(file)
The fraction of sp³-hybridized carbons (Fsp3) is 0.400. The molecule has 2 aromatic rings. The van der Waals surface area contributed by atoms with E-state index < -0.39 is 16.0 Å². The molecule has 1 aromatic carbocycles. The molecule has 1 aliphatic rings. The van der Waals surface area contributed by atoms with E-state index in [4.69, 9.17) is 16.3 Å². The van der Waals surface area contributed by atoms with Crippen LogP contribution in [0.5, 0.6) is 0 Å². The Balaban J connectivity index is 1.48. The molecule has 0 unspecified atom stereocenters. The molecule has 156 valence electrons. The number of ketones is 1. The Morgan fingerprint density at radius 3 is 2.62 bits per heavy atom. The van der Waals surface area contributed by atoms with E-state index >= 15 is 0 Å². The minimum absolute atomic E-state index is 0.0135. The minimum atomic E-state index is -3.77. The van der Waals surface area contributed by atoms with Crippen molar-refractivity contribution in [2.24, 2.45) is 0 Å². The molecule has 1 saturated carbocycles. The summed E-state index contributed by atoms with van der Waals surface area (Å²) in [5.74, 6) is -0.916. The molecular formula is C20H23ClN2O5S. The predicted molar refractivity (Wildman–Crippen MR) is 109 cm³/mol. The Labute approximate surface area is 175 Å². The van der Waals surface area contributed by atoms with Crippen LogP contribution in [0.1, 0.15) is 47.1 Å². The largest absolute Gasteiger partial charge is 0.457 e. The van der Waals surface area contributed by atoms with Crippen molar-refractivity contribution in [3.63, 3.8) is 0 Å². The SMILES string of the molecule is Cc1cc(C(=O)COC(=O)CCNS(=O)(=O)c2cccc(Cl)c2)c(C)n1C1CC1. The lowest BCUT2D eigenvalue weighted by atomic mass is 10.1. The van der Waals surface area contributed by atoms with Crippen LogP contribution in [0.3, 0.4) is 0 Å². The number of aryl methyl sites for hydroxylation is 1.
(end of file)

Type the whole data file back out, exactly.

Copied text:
The fraction of sp³-hybridized carbons (Fsp3) is 0.400. The molecule has 2 aromatic rings. The van der Waals surface area contributed by atoms with E-state index < -0.39 is 16.0 Å². The molecule has 1 aromatic carbocycles. The molecule has 1 aliphatic rings. The van der Waals surface area contributed by atoms with E-state index in [4.69, 9.17) is 16.3 Å². The van der Waals surface area contributed by atoms with Crippen LogP contribution in [0.5, 0.6) is 0 Å². The Balaban J connectivity index is 1.48. The molecule has 0 unspecified atom stereocenters. The molecule has 156 valence electrons. The number of ketones is 1. The Morgan fingerprint density at radius 3 is 2.62 bits per heavy atom. The van der Waals surface area contributed by atoms with E-state index >= 15 is 0 Å². The minimum absolute atomic E-state index is 0.0135. The minimum atomic E-state index is -3.77. The van der Waals surface area contributed by atoms with Crippen molar-refractivity contribution in [2.24, 2.45) is 0 Å². The molecule has 1 saturated carbocycles. The summed E-state index contributed by atoms with van der Waals surface area (Å²) in [5.74, 6) is -0.916. The molecular formula is C20H23ClN2O5S. The predicted molar refractivity (Wildman–Crippen MR) is 109 cm³/mol. The Labute approximate surface area is 175 Å². The van der Waals surface area contributed by atoms with Crippen LogP contribution in [0.1, 0.15) is 47.1 Å². The largest absolute Gasteiger partial charge is 0.457 e. The van der Waals surface area contributed by atoms with Crippen molar-refractivity contribution in [3.63, 3.8) is 0 Å². The SMILES string of the molecule is Cc1cc(C(=O)COC(=O)CCNS(=O)(=O)c2cccc(Cl)c2)c(C)n1C1CC1. The lowest BCUT2D eigenvalue weighted by atomic mass is 10.1. The van der Waals surface area contributed by atoms with Crippen LogP contribution in [0.3, 0.4) is 0 Å². The number of aryl methyl sites for hydroxylation is 1.